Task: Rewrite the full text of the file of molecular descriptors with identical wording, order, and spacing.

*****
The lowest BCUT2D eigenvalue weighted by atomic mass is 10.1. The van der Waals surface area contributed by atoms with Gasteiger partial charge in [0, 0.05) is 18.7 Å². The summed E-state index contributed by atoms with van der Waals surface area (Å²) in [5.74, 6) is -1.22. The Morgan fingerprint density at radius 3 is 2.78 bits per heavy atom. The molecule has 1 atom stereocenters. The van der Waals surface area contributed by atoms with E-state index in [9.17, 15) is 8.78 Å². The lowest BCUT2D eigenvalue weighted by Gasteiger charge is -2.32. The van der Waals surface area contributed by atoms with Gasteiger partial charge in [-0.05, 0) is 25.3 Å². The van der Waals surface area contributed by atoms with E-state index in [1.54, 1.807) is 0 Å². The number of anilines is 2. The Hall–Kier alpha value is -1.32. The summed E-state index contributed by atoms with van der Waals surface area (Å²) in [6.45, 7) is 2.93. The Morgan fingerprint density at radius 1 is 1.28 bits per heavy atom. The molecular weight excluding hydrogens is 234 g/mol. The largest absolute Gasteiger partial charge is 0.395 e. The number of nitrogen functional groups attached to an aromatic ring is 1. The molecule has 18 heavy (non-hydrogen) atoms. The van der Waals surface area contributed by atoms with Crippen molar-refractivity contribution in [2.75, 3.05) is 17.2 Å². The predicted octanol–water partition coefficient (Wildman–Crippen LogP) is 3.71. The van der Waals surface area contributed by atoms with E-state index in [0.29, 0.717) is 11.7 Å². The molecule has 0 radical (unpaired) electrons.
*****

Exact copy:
The lowest BCUT2D eigenvalue weighted by atomic mass is 10.1. The van der Waals surface area contributed by atoms with Gasteiger partial charge in [0, 0.05) is 18.7 Å². The summed E-state index contributed by atoms with van der Waals surface area (Å²) in [5.74, 6) is -1.22. The Morgan fingerprint density at radius 3 is 2.78 bits per heavy atom. The molecule has 1 atom stereocenters. The van der Waals surface area contributed by atoms with E-state index in [9.17, 15) is 8.78 Å². The lowest BCUT2D eigenvalue weighted by Gasteiger charge is -2.32. The van der Waals surface area contributed by atoms with Gasteiger partial charge in [-0.05, 0) is 25.3 Å². The van der Waals surface area contributed by atoms with E-state index in [1.54, 1.807) is 0 Å². The number of anilines is 2. The Hall–Kier alpha value is -1.32. The summed E-state index contributed by atoms with van der Waals surface area (Å²) in [6.45, 7) is 2.93. The Morgan fingerprint density at radius 1 is 1.28 bits per heavy atom. The molecular weight excluding hydrogens is 234 g/mol. The largest absolute Gasteiger partial charge is 0.395 e. The number of nitrogen functional groups attached to an aromatic ring is 1. The molecule has 18 heavy (non-hydrogen) atoms. The van der Waals surface area contributed by atoms with Crippen molar-refractivity contribution in [2.75, 3.05) is 17.2 Å². The predicted octanol–water partition coefficient (Wildman–Crippen LogP) is 3.71. The van der Waals surface area contributed by atoms with E-state index in [0.29, 0.717) is 11.7 Å². The molecule has 0 radical (unpaired) electrons.